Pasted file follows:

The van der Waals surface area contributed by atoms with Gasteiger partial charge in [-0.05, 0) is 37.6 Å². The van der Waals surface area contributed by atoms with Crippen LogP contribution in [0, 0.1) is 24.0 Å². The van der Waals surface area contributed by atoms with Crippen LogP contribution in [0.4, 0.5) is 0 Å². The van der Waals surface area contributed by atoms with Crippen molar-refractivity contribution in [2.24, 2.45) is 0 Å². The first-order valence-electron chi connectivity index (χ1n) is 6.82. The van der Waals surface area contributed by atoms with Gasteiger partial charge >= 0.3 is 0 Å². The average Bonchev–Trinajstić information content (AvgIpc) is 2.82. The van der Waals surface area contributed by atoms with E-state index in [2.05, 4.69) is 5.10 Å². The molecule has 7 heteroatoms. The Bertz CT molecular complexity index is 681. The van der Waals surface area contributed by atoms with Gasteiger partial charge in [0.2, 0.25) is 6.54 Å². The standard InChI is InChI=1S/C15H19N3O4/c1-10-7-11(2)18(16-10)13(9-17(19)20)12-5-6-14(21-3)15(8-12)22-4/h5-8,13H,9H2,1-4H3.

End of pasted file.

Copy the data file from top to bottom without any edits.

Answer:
The van der Waals surface area contributed by atoms with Gasteiger partial charge in [-0.05, 0) is 37.6 Å². The van der Waals surface area contributed by atoms with Crippen LogP contribution in [0, 0.1) is 24.0 Å². The van der Waals surface area contributed by atoms with Crippen LogP contribution in [0.4, 0.5) is 0 Å². The van der Waals surface area contributed by atoms with Crippen molar-refractivity contribution in [2.24, 2.45) is 0 Å². The first-order valence-electron chi connectivity index (χ1n) is 6.82. The van der Waals surface area contributed by atoms with Gasteiger partial charge >= 0.3 is 0 Å². The average Bonchev–Trinajstić information content (AvgIpc) is 2.82. The van der Waals surface area contributed by atoms with E-state index in [2.05, 4.69) is 5.10 Å². The molecule has 7 heteroatoms. The Bertz CT molecular complexity index is 681. The van der Waals surface area contributed by atoms with Gasteiger partial charge in [0.2, 0.25) is 6.54 Å². The standard InChI is InChI=1S/C15H19N3O4/c1-10-7-11(2)18(16-10)13(9-17(19)20)12-5-6-14(21-3)15(8-12)22-4/h5-8,13H,9H2,1-4H3.